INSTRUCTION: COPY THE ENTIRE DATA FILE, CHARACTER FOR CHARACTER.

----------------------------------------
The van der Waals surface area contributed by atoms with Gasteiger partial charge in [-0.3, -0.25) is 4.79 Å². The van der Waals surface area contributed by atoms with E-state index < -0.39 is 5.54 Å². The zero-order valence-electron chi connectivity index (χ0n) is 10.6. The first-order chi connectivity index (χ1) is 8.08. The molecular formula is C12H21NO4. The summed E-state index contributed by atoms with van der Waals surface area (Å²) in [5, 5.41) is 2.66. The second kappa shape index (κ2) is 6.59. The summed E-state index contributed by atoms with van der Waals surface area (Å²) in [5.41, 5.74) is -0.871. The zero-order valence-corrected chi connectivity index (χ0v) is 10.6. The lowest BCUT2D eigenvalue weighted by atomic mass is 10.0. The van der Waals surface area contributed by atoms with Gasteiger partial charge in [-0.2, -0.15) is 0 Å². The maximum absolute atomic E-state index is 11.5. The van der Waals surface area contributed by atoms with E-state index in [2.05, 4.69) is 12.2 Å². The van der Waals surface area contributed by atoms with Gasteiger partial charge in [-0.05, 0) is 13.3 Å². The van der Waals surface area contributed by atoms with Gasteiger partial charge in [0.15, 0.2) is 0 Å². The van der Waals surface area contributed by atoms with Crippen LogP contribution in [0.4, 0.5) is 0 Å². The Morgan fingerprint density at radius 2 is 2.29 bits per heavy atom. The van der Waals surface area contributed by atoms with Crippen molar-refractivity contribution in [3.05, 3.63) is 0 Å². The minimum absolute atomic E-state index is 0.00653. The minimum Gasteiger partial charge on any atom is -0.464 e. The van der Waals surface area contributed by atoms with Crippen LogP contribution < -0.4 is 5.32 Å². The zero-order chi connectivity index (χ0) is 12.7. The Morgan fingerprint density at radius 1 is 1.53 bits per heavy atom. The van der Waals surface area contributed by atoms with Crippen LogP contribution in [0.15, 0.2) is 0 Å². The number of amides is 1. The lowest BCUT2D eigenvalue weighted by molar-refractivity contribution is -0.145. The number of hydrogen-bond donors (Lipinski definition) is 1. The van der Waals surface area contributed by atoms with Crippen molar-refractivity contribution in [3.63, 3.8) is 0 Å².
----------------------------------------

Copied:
The van der Waals surface area contributed by atoms with Gasteiger partial charge in [-0.3, -0.25) is 4.79 Å². The van der Waals surface area contributed by atoms with E-state index < -0.39 is 5.54 Å². The zero-order valence-electron chi connectivity index (χ0n) is 10.6. The first-order chi connectivity index (χ1) is 8.08. The molecular formula is C12H21NO4. The summed E-state index contributed by atoms with van der Waals surface area (Å²) in [5, 5.41) is 2.66. The second kappa shape index (κ2) is 6.59. The summed E-state index contributed by atoms with van der Waals surface area (Å²) in [5.41, 5.74) is -0.871. The zero-order valence-corrected chi connectivity index (χ0v) is 10.6. The lowest BCUT2D eigenvalue weighted by atomic mass is 10.0. The van der Waals surface area contributed by atoms with Gasteiger partial charge in [-0.2, -0.15) is 0 Å². The maximum absolute atomic E-state index is 11.5. The van der Waals surface area contributed by atoms with E-state index in [2.05, 4.69) is 12.2 Å². The van der Waals surface area contributed by atoms with Gasteiger partial charge in [-0.05, 0) is 13.3 Å². The van der Waals surface area contributed by atoms with Gasteiger partial charge in [0.15, 0.2) is 0 Å². The van der Waals surface area contributed by atoms with Crippen LogP contribution in [0.4, 0.5) is 0 Å². The Morgan fingerprint density at radius 2 is 2.29 bits per heavy atom. The van der Waals surface area contributed by atoms with Crippen molar-refractivity contribution in [3.05, 3.63) is 0 Å². The minimum absolute atomic E-state index is 0.00653. The minimum Gasteiger partial charge on any atom is -0.464 e. The van der Waals surface area contributed by atoms with Crippen LogP contribution < -0.4 is 5.32 Å². The zero-order chi connectivity index (χ0) is 12.7. The Morgan fingerprint density at radius 1 is 1.53 bits per heavy atom. The van der Waals surface area contributed by atoms with Crippen LogP contribution in [0.15, 0.2) is 0 Å². The number of amides is 1. The lowest BCUT2D eigenvalue weighted by molar-refractivity contribution is -0.145. The number of hydrogen-bond donors (Lipinski definition) is 1. The van der Waals surface area contributed by atoms with Crippen molar-refractivity contribution in [3.63, 3.8) is 0 Å².